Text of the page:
Georgian National Museum

Georgian National Museum

The Georgian National Museum was established at the end of 2004 to preserve the rich, authentic cultural heritage of the country and provide an opportunity for everyone to gain valuable experience. It supports the care and management of national collections, both tangible and living, to expand and maintain access for present and future generations.
The museums, research centers and libraries of the Georgian National Museum inspire people throughout their lives and contribute to the civic life of the Georgian people. With built-in infrastructure and a wide network, dedicated scientists and knowledgeable staff, it connects people to each other and to the full spectrum of the human experience.
Rapid economic changes, demographic shifts and new technologies are creating a demand for new and better museum services, and the National Museum of Georgia will continue to provide the necessary educational and cultural opportunities needed for a competitive future.
Through museum collections, exhibits, programs and partnerships at international and national levels, the National Museum of Georgia serves as an important and trusted source of opportunities for lifelong learning and global understanding.

The National Museum of Georgia unites:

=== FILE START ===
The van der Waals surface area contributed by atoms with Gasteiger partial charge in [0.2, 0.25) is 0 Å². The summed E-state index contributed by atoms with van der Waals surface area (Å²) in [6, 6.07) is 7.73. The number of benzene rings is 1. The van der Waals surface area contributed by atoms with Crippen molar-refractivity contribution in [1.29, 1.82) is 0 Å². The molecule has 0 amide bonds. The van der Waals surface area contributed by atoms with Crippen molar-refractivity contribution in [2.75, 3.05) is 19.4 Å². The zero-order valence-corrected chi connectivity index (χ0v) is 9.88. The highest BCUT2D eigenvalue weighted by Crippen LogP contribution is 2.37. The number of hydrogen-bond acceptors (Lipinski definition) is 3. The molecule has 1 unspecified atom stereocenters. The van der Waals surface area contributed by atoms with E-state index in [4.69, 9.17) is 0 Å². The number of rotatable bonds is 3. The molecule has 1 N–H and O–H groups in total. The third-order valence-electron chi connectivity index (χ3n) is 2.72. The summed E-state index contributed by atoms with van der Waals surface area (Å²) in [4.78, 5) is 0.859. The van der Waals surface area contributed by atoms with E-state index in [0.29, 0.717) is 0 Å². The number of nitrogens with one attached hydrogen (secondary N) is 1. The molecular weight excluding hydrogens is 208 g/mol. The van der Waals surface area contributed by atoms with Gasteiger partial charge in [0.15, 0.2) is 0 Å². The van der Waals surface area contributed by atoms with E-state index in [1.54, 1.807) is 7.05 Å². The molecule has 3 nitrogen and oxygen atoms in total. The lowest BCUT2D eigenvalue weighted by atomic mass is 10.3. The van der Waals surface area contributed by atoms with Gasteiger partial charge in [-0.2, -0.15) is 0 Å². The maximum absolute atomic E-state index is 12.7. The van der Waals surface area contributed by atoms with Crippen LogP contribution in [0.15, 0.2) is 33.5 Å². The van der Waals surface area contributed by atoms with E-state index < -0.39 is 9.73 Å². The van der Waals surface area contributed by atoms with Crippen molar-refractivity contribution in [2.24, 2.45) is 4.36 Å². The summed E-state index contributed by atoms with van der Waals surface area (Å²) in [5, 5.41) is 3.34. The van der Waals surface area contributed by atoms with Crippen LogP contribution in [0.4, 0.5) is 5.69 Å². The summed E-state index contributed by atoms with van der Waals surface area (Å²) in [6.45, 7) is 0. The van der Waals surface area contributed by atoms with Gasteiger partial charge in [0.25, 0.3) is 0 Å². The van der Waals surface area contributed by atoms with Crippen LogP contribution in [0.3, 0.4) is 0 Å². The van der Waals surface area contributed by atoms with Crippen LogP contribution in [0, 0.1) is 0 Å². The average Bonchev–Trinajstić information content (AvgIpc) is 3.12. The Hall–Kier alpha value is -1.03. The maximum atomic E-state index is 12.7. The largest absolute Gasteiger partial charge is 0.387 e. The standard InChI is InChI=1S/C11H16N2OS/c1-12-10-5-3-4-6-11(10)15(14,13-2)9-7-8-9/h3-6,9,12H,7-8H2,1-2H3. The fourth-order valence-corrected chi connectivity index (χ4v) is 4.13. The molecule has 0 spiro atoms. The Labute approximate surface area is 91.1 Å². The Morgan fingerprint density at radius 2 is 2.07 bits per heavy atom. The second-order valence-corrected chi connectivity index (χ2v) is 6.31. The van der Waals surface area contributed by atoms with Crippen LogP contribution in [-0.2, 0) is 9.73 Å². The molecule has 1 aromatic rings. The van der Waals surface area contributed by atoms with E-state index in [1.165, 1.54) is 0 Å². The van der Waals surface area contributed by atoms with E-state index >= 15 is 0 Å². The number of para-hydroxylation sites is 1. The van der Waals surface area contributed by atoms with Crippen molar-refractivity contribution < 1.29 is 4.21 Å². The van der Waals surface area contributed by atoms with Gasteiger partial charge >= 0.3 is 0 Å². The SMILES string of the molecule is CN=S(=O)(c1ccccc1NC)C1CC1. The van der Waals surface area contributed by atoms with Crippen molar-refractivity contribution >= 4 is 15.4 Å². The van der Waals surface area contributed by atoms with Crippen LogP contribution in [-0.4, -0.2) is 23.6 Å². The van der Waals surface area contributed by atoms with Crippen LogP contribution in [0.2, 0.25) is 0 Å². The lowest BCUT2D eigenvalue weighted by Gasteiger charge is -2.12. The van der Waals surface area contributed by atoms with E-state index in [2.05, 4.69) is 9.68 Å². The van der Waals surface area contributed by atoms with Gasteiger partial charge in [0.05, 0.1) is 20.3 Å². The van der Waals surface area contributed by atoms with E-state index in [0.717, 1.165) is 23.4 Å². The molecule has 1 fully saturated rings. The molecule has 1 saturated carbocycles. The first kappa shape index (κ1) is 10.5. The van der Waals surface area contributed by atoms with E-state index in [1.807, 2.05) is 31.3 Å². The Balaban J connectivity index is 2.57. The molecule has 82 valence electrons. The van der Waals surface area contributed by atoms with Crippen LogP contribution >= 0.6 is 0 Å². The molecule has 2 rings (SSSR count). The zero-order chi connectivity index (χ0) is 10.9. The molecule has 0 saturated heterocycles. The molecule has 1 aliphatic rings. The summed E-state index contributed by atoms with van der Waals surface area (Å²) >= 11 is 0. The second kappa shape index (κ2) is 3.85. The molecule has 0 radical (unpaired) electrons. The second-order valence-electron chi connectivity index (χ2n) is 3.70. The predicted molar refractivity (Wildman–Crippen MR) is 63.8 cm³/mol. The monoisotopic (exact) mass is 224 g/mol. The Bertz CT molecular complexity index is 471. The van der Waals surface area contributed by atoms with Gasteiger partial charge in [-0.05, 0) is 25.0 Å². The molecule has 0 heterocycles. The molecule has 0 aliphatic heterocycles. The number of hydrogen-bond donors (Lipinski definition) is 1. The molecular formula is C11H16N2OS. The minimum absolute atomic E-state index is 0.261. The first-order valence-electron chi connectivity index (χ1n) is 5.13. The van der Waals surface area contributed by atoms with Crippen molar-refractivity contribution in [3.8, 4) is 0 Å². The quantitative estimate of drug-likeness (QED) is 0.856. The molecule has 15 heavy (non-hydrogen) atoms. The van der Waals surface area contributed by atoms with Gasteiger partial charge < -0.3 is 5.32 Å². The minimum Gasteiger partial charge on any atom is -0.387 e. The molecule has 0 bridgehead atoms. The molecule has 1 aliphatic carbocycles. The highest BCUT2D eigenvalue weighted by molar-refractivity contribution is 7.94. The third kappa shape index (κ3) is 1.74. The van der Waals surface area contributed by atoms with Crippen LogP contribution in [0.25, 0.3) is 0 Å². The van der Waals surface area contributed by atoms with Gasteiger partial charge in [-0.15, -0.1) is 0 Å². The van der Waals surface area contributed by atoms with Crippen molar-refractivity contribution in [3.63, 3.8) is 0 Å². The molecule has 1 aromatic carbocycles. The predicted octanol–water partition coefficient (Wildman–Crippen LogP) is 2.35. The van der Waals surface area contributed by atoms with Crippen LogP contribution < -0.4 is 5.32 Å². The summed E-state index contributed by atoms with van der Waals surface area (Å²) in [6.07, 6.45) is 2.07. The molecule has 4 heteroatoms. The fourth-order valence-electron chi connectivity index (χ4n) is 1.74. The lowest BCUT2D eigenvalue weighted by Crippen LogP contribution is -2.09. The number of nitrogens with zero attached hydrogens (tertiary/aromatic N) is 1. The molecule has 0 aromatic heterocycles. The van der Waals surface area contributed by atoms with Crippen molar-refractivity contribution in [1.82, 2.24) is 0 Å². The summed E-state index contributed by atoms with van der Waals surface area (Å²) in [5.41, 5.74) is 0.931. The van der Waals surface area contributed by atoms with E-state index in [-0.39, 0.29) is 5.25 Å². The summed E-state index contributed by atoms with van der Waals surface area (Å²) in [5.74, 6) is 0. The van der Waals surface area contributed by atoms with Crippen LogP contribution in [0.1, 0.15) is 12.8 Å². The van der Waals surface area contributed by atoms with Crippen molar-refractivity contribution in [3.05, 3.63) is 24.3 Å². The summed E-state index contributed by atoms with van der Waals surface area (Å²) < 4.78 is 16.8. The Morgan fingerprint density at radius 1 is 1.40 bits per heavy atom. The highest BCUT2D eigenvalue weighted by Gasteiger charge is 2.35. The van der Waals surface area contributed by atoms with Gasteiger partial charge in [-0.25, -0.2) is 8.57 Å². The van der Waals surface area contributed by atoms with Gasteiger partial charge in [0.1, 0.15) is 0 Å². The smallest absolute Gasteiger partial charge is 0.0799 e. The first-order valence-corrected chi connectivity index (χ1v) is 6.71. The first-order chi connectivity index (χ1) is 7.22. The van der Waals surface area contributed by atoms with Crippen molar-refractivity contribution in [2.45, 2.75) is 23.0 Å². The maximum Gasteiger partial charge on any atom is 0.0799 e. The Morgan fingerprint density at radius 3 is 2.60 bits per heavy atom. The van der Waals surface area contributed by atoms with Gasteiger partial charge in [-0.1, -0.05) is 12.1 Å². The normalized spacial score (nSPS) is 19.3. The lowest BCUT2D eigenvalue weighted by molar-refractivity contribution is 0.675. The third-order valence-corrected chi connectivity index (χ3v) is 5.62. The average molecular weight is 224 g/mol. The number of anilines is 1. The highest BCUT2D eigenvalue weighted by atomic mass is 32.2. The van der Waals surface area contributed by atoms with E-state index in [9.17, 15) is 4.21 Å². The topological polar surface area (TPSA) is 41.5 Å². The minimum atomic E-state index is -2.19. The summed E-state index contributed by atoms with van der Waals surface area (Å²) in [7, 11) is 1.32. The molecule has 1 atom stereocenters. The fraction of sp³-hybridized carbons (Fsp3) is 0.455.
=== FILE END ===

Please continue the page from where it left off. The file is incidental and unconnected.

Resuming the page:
* Museum of Georgia
* Museum of Soviet Occupation
* Museum of Fine Arts
* Ethnographic Open Air Museum
* Tbilisi History Museum

Museums in the regions:
* Archaeological Museum-Reserve of Vani
* Museum of Samtskhe-Javakheti
* Museum of Svaneti
* Dmanisi Museum-Reserve
* Sighnaghi Museum
* Zalia Museum

* National Gallery

Museum houses:
* House Museum of E. Akhvlediani
* House-Museum of M. Toidze
* House-Museum of I. Nikoladze
* House-Museum of U. Japaridze

Scientific centers:
* Center for Archaeological Research
* Institute of Paleobiology

* Tbilisi Archaeological Depot
* Mtskheta Depot
* Gurjaan depot

The creation of the Georgian National Museum is considered the beginning of structural, institutional and legal reforms in the Georgian cultural heritage sector. The reform provides for the introduction of a modern management policy and the creation of a unified administrative system. This initiative aims to develop a coherent museum mission, improve standards for the preservation of surviving collections, strengthen education programs focused on museum resources, and coordinate academic and museum activities. It develops and implements a nationwide strategy to increase public access to the information, meaning and content of museum collections.


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